In re Garen

Annotate this Case
In re Garen (2001-490); 174 Vt. 151; 807 A.2d 448

[Filed 09-Aug-2002]

       NOTICE:  This opinion is subject to motions for reargument under
  V.R.A.P. 40 as well as formal revision before publication in the Vermont
  Reports.  Readers are requested to notify the Reporter of Decisions,
  Vermont Supreme Court, 109 State Street, Montpelier, Vermont 05609-0801 of
  any errors in order that corrections may be made before this opinion goes
  to press.


                                No. 2001-490


  In re Appeals of Garen	                      Supreme Court 
  (Katherine Gluck and John Desautels, Appellants)
                                                      On Appeal from
                                                      Environmental Court


                                                      June Term, 2002 

  Merideth Wright, J.

  Michael J. Straub, Bethel, for Appellants.

  Neil H. Mickenberg of Mickenberg, Dunn, Kochman, Lachs & Smith, PLC,
    Burlington, for Appellees Green Mountain Habitat for Humanity, Inc. 
    and Burlington House Authority.

  Kimberlee Sturtevant of McNeil, Leddy & Sheahan, PC, Burlington, for
    Appellee City of Burlington.


  PRESENT:  Amestoy, C.J., Dooley, Morse, Johnson and Skoglund, JJ.


       MORSE, J.   Intervenors Katherine Gluck and John Desautels appeal from
  an order of the environmental court dismissing the appeal of the final plat
  approval granted applicants Green Mountain Habitat for Humanity and the
  Burlington Housing Authority after the original appellants, David and June
  Garen, voluntarily withdrew.  Intervenors argue that the trial court
  erroneously determined that they could not independently maintain the
  appeal once the original appellants withdrew and that any independent
  issues that intervenors wished to raise were barred because they had not
  filed their own separate timely notice of appeal.  We reverse and remand.

 

       On February 20, 2001, the Burlington Development Review Board granted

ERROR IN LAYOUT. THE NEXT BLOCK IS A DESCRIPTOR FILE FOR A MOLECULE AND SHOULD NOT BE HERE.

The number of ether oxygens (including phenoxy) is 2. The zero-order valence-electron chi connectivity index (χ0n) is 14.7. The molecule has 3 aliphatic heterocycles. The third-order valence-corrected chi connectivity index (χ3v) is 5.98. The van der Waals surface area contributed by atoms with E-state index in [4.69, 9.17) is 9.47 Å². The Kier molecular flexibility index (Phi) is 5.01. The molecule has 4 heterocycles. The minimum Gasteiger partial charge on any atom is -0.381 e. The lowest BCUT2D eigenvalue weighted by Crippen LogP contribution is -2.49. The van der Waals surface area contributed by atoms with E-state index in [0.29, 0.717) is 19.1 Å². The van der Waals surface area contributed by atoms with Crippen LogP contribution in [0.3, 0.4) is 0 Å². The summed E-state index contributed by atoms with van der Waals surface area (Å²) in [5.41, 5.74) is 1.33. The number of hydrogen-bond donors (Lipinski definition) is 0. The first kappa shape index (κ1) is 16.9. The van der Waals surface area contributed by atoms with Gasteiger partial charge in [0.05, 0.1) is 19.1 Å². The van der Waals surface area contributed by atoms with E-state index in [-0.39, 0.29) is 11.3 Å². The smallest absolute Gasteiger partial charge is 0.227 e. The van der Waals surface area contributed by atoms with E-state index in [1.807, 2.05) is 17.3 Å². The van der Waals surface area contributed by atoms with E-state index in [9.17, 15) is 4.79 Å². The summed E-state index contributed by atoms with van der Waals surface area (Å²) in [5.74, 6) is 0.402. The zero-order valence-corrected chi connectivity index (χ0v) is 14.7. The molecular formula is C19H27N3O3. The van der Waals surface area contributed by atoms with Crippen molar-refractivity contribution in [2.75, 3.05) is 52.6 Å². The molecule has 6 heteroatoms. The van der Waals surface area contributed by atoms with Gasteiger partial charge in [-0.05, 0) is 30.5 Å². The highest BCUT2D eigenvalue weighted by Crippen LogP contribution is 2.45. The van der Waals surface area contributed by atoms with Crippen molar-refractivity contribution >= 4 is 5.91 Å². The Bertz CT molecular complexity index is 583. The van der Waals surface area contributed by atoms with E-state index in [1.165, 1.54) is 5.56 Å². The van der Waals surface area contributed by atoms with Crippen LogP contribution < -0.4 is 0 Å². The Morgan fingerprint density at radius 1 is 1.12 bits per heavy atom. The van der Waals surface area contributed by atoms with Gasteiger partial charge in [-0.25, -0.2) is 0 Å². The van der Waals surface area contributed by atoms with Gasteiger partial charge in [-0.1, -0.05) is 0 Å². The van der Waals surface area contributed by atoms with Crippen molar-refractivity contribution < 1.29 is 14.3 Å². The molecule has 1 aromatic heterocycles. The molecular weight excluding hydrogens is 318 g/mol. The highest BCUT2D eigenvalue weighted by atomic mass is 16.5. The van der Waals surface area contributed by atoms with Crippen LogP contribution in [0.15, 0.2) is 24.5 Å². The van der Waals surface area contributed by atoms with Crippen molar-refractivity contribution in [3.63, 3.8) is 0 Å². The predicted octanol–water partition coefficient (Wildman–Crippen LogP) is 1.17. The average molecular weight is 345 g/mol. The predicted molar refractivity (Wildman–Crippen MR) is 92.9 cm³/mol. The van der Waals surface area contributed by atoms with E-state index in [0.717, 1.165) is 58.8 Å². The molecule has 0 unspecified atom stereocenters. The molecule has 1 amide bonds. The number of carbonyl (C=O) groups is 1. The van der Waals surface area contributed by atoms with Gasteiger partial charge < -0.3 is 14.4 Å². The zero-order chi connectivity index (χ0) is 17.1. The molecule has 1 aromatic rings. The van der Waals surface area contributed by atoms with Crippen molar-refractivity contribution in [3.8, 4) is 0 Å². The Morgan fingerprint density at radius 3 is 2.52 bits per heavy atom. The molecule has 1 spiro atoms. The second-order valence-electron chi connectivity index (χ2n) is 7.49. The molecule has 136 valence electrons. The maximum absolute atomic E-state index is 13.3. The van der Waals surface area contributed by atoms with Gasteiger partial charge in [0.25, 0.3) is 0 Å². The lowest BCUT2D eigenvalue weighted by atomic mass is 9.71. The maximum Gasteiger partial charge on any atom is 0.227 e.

final plat approval to a project proposed by Green Mountain Habitat for
  Humanity for a parcel of land located at 140 Venus Avenue owned by the
  Burlington Housing Authority.  Neighbors David and June Garen filed a
  timely appeal of the approval to the environmental court.  After the time
  for appeal had tolled, Katherine Gluck and John Desautels sought permission
  to intervene in the appeal pursuant to 24 V.S.A. § 4471(a), V.R.C.P.
  24(a)(1) and 76(a).  The court granted their motion to intervene, but
  stated that they could not add new and independent issues to the appeal as
  the time for initiating appeals had lapsed. 

       Thereafter, the Garens voluntarily withdrew their appeal for reasons
  unrelated to the appeal.  The court dismissed the case.  Intervenors sought
  unsuccessfully to have the appeal reinstated, arguing that they could
  independently maintain the appeal.  They now appeal to this Court.

       Under the statutory scheme governing appeals to the environmental
  court from bodies such as a development review board, "interested
  person[s]" - which include property owners in the immediate neighborhood of
  a subject property such as Gluck and Desautels, 24 V.S.A. § 4464(b)(3) -
  who have participated in the proceedings before the board may intervene in
  appeals before the environmental court as of right.  24 V.S.A. § 4471(a);
  see also V.R.C.P. 76(a)(2) (providing that the Rules of Civil Procedure
  shall apply to proceedings before the environmental court unless otherwise
  provided); V.R.C.P. 24(a)(1) (providing for intervention when statute
  confers an unconditional right to intervene).  The question presented in
  this case concerns their ability to continue with an appeal once the
  original party appealing withdraws from the appeal.
         
       The few courts that have confronted this issue in analogous
  circumstances have consistently concluded that intervenors should be
  allowed to proceed.  In United States Steel Corp. v. EPA, the 

 

  Court of Appeals for the Third Circuit held that the presence of the party
  filing the original petition for review of an EPA action was not necessary
  for continuation of an appeal and that the intervenor could proceed
  following the original petitioner's voluntary dismissal from the suit.  614 F.2d 843, 844-46 (3d Cir. 1979).  The court noted that the petition for
  review had been timely filed and that  the intervenor's motion was likewise